Progression in Training

Anytime we give our body a new stress/stimulus/exercise for training, we are doing so in hopes that our body will adapt to that stress and improve performance. Adaptations can include improved strength, endurance, flexibility, motor control, and kinesthetic awareness. Depending on how effective the dose is, improvements can be seen within a day, week, or month. To achieve these desired results, sufficient work in this new stress is required. This can be measured with intensity (resistance), duration (time under tension/repetitions), and frequency (number of training sessions per day or week).  Proper selection and combination of these factors will help facilitate the desired adaptations and improvement in performance.

So when and why would we want progression in the given stress? There is an old saying of, “If it ain’t broke, don’t fix it.” If the prescribed dose of stress is still improving performance, don’t change it. As long as the dose does not exceed the maximum effective amount, which would most likely lead to a decrease in performance from over training and possible injury, the athlete should still keep improving. It might take longer to notice, but improvement should still occur. The goal for optimal training is to receive as much improvement in performance as possible with the least amount work. This is termed as the minimum effective dose of stress. This concept is especially important for athletes who already accumulating a large amount of stress from sport training and most likely additional strength and conditioning work. The body can only recover from so much stress so it is important not to add more than the body can tolerate.

However, over time the body will eventually adapt to the stress to the point that it will no longer provide any improvements in performance. This doesn’t necessarily mean stop as the current dose could still be maintaining current performance. If the goals for the increased performance have been met, it is perfectly fine to maintain the same dose or even see if you can wean off and still maintain performance. If additional improvement is still required (haven’t seen progress in a month) or a decrease in performance is being noticed, this is when progression is recommended.

Progression can occur in many different ways. Things to consider whenever changes in exercise prescription are made are that they reintroduce sufficient stress to cause an increase in performance and that the additional work done does not exceed the maximum effective dose to decrease chances of over training or injury. Changing one factor at a time is the most conservative way to determine whether the change reintroduces improvements in performance. Slightly increasing intensity, duration, or frequency are simple ways to increase the stress/dose. Take for example a client who was prescribed body weight walls sits for 3 sets of 20 seconds 3 times per week to increase strength and decrease pain in the knee during daily activities. If the client stopped noticing improvements in strength and/or decreased pain during daily activities for a few weeks, you could increase intensity by having them hold a 10lb plate, duration from 20 to 30 second holds, or frequency from training 3 times to 4 times per week. Monitor the new change and see if improvements start reoccurring. If the exercise itself becomes too easy and requires an enormous amount of work to induce the desired improvements, a progression in exercise selection to a more intense movement could also be warranted.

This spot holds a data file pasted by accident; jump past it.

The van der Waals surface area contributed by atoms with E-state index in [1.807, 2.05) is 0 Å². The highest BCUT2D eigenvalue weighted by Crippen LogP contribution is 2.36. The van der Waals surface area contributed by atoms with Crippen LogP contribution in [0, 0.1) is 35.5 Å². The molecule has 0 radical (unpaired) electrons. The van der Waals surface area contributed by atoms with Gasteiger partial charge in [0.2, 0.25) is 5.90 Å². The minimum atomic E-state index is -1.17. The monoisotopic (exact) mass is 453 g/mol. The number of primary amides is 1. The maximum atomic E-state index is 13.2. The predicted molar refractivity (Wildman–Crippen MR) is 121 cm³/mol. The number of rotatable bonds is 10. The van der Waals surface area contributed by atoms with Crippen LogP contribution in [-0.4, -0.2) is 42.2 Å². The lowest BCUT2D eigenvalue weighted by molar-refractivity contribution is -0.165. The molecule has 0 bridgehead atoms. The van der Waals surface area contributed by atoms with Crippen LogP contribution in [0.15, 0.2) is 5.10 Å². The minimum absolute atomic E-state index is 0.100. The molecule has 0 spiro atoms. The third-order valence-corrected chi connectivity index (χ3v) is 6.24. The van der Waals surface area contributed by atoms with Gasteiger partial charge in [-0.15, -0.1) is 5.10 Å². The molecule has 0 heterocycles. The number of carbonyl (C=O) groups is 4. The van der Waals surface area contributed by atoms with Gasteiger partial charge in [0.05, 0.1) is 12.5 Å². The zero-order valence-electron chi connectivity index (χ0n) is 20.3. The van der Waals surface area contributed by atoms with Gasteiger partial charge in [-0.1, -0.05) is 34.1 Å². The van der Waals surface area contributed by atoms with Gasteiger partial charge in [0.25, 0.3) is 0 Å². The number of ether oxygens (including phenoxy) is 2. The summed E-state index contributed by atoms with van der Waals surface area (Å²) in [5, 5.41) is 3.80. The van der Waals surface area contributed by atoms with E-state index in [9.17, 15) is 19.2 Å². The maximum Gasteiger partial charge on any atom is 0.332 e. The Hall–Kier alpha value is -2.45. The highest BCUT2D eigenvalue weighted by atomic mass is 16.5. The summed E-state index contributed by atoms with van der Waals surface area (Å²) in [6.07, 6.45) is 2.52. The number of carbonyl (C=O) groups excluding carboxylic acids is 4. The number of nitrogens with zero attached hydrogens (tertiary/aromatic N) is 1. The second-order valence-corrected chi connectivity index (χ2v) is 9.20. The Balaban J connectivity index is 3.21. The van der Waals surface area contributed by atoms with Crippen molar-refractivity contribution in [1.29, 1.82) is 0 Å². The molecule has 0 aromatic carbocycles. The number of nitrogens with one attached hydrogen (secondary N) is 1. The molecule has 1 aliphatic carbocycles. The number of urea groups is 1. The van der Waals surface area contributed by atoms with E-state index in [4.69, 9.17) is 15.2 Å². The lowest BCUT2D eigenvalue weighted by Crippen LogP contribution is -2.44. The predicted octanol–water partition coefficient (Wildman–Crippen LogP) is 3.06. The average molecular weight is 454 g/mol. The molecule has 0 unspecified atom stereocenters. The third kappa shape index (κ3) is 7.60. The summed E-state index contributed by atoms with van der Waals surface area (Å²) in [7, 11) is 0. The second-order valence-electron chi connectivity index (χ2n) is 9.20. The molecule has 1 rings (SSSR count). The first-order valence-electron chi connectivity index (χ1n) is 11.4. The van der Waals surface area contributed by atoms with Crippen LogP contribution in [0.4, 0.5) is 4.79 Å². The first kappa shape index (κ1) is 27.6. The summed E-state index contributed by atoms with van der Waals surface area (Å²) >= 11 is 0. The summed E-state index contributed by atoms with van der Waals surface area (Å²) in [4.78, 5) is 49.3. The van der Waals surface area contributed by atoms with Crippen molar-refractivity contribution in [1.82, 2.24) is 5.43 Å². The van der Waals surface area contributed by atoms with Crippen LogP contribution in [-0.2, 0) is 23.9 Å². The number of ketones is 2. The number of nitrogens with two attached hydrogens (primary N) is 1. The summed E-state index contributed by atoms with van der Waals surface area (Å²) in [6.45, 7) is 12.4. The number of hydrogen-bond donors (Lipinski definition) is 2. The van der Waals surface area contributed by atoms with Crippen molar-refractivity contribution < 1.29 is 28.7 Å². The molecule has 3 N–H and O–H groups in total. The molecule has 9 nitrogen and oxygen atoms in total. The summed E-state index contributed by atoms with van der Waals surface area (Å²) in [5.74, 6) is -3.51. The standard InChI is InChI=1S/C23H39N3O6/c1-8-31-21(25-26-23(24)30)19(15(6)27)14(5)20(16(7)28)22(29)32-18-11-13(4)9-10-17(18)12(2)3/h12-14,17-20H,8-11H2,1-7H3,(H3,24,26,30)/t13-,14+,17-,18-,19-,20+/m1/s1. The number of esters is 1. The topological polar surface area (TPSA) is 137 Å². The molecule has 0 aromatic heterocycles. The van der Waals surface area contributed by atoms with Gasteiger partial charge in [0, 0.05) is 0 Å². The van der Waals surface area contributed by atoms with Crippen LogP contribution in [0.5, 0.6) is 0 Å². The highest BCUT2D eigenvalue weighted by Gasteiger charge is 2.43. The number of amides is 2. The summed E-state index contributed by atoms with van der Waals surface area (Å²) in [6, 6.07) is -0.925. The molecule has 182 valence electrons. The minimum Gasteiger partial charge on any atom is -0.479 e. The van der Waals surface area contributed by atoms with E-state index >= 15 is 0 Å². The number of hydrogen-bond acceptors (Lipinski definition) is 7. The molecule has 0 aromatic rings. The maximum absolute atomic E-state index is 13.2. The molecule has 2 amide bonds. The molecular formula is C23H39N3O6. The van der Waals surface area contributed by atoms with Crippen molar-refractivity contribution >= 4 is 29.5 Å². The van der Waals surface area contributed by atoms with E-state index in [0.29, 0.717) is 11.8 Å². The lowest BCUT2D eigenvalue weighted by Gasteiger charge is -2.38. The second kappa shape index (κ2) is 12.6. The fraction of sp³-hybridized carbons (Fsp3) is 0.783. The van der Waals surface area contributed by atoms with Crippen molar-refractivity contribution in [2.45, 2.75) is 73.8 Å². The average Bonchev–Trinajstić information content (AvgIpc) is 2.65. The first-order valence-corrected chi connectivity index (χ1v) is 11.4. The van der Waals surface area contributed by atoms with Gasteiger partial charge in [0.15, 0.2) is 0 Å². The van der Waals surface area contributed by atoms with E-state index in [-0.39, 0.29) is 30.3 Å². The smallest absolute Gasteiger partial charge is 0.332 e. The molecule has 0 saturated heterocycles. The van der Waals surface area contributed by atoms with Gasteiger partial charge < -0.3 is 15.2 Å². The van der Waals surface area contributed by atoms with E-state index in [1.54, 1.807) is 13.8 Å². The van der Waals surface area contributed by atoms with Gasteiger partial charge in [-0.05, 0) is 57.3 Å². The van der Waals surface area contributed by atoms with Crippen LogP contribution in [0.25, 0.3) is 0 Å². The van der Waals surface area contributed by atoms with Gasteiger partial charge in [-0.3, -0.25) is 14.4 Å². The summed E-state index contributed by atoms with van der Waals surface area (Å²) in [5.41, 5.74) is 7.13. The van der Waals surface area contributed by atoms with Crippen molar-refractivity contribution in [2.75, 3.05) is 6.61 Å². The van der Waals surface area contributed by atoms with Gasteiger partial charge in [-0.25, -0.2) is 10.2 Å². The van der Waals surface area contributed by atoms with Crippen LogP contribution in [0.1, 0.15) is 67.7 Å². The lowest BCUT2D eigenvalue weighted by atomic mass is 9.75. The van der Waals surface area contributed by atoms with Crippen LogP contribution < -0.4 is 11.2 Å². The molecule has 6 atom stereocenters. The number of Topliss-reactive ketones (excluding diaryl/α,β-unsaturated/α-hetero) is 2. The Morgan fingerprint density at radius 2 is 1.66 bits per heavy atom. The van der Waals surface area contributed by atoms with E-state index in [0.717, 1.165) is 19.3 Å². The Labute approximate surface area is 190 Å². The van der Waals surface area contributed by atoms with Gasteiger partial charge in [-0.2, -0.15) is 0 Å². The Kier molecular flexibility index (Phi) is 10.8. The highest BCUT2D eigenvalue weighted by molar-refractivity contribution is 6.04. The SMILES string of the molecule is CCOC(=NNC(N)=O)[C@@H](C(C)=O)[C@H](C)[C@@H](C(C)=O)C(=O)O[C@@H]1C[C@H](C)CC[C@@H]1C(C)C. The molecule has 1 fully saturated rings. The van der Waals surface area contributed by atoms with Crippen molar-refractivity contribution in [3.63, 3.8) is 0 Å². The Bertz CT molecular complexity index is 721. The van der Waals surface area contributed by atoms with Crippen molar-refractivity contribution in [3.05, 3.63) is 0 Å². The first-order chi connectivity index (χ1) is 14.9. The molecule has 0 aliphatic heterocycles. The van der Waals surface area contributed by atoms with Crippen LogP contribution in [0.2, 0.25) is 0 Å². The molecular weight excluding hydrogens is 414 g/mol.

Yong Park, Sports Performance Specialist

Raleigh Orthopaedic Performance Center- Cary

About the Author:

Yong Park works at the Raleigh Orthopaedic Performance Center in Cary as a Sports Performance Specialist and works along side Sports Physical Therapist with patients. Yong has been in the strength and conditioning world working with various athletes since 2014 and in the physical therapy setting since 2016. He graduated from North Carolina State University with a bachelor’s degree in Nutrition Science and minor in Sports Science. He has trained in martial arts for over 10 years and currently trains and competes in the sport of Power lifting and Olympic Weightlifting.